It’s okay, let’s pass the mic over to Prime Minister Gordon Brown for an explanation, surely he has a clue why baling out banks is better than baling out a research funding body? Actually, I think he’s got his work cut out in Copenhagen at the moment, but he seemed pretty upbeat about science in Feb. 2009 when he made the grand statement, “The [economic] downturn is no time to slow down our investment in science but to build more vigorously for the future.”
This statement came after a fairly ratty time during 2008 when I had a rant (across a series of articles) about the UK government’s stupidity when handling astronomy funding. The STFC — a then-recently appointed funding body that was formed after the merging of PPARC and CCLRC — had announced to the world that the UK was going to back out of its commitment as joint funding nation for the Gemini observatories in Hawaii and Chile.
Astronomer outrage and ceremonial Union Jack Flag-burning ensued.
In an effort to plug an £80 million hole in the STFC’s budget, the funding body appeared to slam the door shut on Gemini. But that was the straw that broke the camel’s back and after huge protests by astronomers, the UK’s involvement in Gemini was reinstated. Good times.
SOHO, a collaboration between ESA and NASA, was to study the structure of the sun and its solar wind. The loss of Venus Express again puts Britain on the back foot when it comes to the exploration of other planets. Withdrawing from ALICE at CERN means that Britain will lose influence at the site of the largest experiments ever conducted and the Boulby underground laboratory is one of the leading centres of research on dark matter.
SOHO? Cassini? Venus Express? ALICE? It’s beginning to sound like a Who’s Who of projects you would never withdraw from. This shouldn’t be a budget cut hit list. Granted, all the projects, no matter how big or small, will be an irreplaceable loss for all scientists involved.
The greatest shame about today’s announcement is the reduced investment in people. With all of the challenges we face, from climate change and energy security to a rapidly ageing population, we urgently need individuals well-trained in physics. Today’s announcement, which includes a 25 per cent reduction in studentships and fellowships, runs counter to this need.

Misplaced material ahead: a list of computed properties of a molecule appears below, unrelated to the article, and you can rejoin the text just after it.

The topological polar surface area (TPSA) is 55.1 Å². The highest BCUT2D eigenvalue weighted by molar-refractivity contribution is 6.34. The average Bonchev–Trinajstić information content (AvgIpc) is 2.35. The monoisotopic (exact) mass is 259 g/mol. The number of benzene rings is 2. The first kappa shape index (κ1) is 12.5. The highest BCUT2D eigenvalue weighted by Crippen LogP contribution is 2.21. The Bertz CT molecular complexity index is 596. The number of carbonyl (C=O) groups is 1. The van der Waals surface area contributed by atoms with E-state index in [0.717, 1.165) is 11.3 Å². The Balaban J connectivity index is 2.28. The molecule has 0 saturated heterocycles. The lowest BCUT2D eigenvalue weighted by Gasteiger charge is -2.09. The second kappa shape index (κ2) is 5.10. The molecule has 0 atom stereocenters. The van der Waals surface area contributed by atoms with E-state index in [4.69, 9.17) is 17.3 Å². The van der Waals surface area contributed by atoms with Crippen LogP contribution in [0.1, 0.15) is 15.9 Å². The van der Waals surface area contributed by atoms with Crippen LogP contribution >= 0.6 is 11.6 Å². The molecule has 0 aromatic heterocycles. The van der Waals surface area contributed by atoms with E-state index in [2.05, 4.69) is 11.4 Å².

The amount needed to avoid this unfortunate cut is minor in comparison to the huge sums of money spent saving the financial sector, surely money can be found to avoid it.
Money to one side, this is the thing that worries me the most: If the STFC cuts back on the research opportunities available to postgrads and postdocs, the UK’s future in a huge swathe of physics disciplines could be crippled. If you start weakening the UK’s ability to lead, or at least be involved with, international physics projects, you ultimately damage the nation’s competitive edge. This impacts employment, innovation, industry, education and the economy.
Although it is fairly easy to paint the STFC with an incompetence gloss, it is really the UK government that’s screwing up. I’d find it insane if any government didn’t step in to fill a science funding deficit of this size (yes, the money could be found), but for the UK — a world leader in science and technology innovation — to stand by, citing the current economic climate as a reason for not investing in the future, is idiotic.
Unfortunately, politics is short-sighted and politicians have a shelf-life of a few years, it’s too easy to let the next administration sweep up the mess.
Although it might be tempting to rush to the extraterrestrial reasons for the spiral, it would appear the missile scenario is the most plausible answer.
But… there’s a chance that it could have been a wormhole opening up from another universe, allowing the Annunaki to return to Earth ahead of their Planet X invasion force in 2012, but I’ll leave that theory for the doomsday wingnuts to mull over.